NCAA quarters: Illinois still alive; Texas sent packing


BRADENTON, Fla. – After top seed Illinois set its lineup for Tuesday’s quarterfinal match, assistant coach Zach Barlow sent heralded freshman Nick Hardy a text message.

“Be ready for that 4-5 slot all 3 matches bro,” Barlow wrote. “No one’s putter we trust more than yours! When it’s on the line, we want you putting for it.”

Fourteen hours later, Hardy was putting with everything on the line.

To the surprise of no one around this Illinois program, Hardy buried the 6-foot par putt, the finishing blow that sent the Illini to the semifinals of the NCAA Championship.

Recalling this story in the clubhouse later Tuesday, Barlow could only laugh.

“I’d let him putt for my life,” he said.

Despite trailing in all five matches early, Illinois kept its title hopes alive with a 3-2 victory over UCLA.

That was supposed to set up a blockbuster against Texas, two teams with 15 combined wins this season, but only the Illini stayed alive. 

Southern Cal rolled Texas, 3-0-2, in one of the other quarterfinal matches, a victory more decisive than even the final score indicated.

“It’s a stinger,” Longhorns coach John Fields said.

With the afternoon semifinals underway at Concession, Georgia is facing SEC foe LSU, while Illinois takes on USC.

The Bulldogs, the lowest-ranked team to advance to match play, continued their surprising run with a thorough 4-1 victory over host South Florida.

LSU, which needed an incredible final-day run just to advance through regionals, won the first three matches against Vanderbilt to end the drama early.

But all eyes were on Texas, and for good reason. The Longhorns were the hottest team in the country, with six wins in their last seven events entering nationals. But this was an unusual week from the outset. 

The Longhorns got off to a rocky start, and their spot in match play was only secured after playing the last two days in 12 under.

In the quarterfinals, USC’s Bobby Gojuangco led off with a 4-and-2 win, and Rico Hoey never faltered during a 2-and-1 decision over Texas’ Doug Ghim.

Sean Crocker delivered the clinching point for the Trojans, but not without some help.

Crocker won the last two holes of regulation after opponent Gavin Hall went bogey-double bogey, and Hall then blocked his tee shot into the jungle left of the 10th fairway. Over by the television set, Hall slashed around in the bushes while Crocker stuffed his approach to 10 feet. Ballgame.

“I don’t like losing,” Crocker said. “I hate losing, no matter what it is.”

Said Texas’ Beau Hossler: “The one goal at the beginning of the season was to win the national championship, so yeah, it’s disappointing, because we didn’t reach that goal. We expect to win tournaments, and obviously coming up short of that is not a good feeling.”

Four of the top five teams in the country have now left the property: No. 1 Florida State and No. 3 Arizona State didn’t even advance to match play, and No. 2 Texas and No. 5 Vanderbilt bowed out in the quarters.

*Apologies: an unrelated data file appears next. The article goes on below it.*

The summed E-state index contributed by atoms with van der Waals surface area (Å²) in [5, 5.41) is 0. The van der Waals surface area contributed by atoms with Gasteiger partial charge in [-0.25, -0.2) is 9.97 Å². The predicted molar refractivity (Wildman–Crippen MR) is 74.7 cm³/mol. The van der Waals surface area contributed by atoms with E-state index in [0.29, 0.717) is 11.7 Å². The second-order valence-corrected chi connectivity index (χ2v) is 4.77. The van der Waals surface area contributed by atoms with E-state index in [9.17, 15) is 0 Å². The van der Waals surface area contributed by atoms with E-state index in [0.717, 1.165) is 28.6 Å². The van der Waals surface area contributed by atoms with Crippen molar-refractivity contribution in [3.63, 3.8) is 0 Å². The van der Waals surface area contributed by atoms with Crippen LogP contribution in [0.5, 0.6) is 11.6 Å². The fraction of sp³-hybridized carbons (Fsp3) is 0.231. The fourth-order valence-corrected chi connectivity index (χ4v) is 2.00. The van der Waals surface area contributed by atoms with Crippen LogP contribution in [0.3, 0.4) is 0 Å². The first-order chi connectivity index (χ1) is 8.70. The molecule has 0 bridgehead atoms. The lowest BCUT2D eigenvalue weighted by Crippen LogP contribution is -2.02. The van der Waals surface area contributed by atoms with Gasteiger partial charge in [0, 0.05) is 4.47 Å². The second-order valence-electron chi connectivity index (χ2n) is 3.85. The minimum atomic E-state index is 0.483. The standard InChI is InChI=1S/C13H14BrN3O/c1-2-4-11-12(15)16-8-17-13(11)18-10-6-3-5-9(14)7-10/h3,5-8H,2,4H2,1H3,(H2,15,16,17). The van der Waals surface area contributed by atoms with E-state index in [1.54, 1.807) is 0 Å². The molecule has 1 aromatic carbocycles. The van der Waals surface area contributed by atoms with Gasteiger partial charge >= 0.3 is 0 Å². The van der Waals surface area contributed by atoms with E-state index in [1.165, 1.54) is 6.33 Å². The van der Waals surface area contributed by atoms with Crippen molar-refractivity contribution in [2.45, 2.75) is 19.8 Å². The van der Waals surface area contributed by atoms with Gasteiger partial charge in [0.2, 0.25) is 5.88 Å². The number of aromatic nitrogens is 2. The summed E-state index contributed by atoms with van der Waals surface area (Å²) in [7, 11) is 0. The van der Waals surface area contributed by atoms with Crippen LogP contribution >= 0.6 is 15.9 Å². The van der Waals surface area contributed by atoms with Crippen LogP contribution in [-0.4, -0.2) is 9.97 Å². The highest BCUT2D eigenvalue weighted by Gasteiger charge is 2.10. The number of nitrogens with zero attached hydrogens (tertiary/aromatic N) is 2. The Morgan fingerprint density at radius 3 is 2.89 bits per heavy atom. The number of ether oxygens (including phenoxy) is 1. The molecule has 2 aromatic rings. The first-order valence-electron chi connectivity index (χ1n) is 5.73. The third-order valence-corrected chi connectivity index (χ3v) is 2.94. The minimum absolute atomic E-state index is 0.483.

“You almost have to overcome your success a little bit here,” Fields said. “It’s hard, because you’re stinging because it’s over. When you see kids go home and they’re emotional at the end, it’s because you recognize that it’s over. So many great things happen that go into this moment, it’s hard to accept.”

Illinois hopes it got its scare out of the way early.

All five players trailed in their match as the team made the turn, but they flipped the outcome with a spirited rally.

Most impressive was junior Charlie Danielson, who, starting at the eighth hole, won seven holes in a row en route to a 4-and-3 victory.

After such a dramatic swing, Small said it is his job to “spread the love, spread that momentum.”

It seemed to work for Thomas Detry, as the sweet-swinging Belgium, who was in contention for the NCAA individual title, pulled away from UCLA’s Manav Shah after making three consecutive birdies late in his round.

And it seemed to work for Hardy, who could “feel the energy” as the crowd swelled, the pressure built and it became apparent that his match would be the decider.

Small chose Hardy for the anchor spot for two reasons: He was playing well, having shared medalist honors at the Big Ten Championship a few weeks ago; and he had match play experience, having reached the semifinals of the Western Amateur as an incoming freshman.

Small has already started calling his two newcomers “sophomores,” because if they’ve come this far they’re not playing like freshmen anymore. 

“Win or lose today, I want them to learn for the next two or three years," Small said. "We want to win, but I’ve got a future here, too. Might as well throw them in there. Why sit there and pamper them and baby them? Put them in there and let ’em go.”

His faith was rewarded as Hardy knocked his approach safely on the 18th green, about 40 feet from the cup. He raced his first try past the hole, but kept his composure and drained the comebacker.

They celebrated for a few minutes, and Hardy was the hero, just as Barlow suspected the night before.

A few minutes after receiving that text Monday night, the one that told him to be ready for all of the pressure and the big spot, the 19-year-old tapped out his reply.

“I want it too,” he wrote. “Thank you.”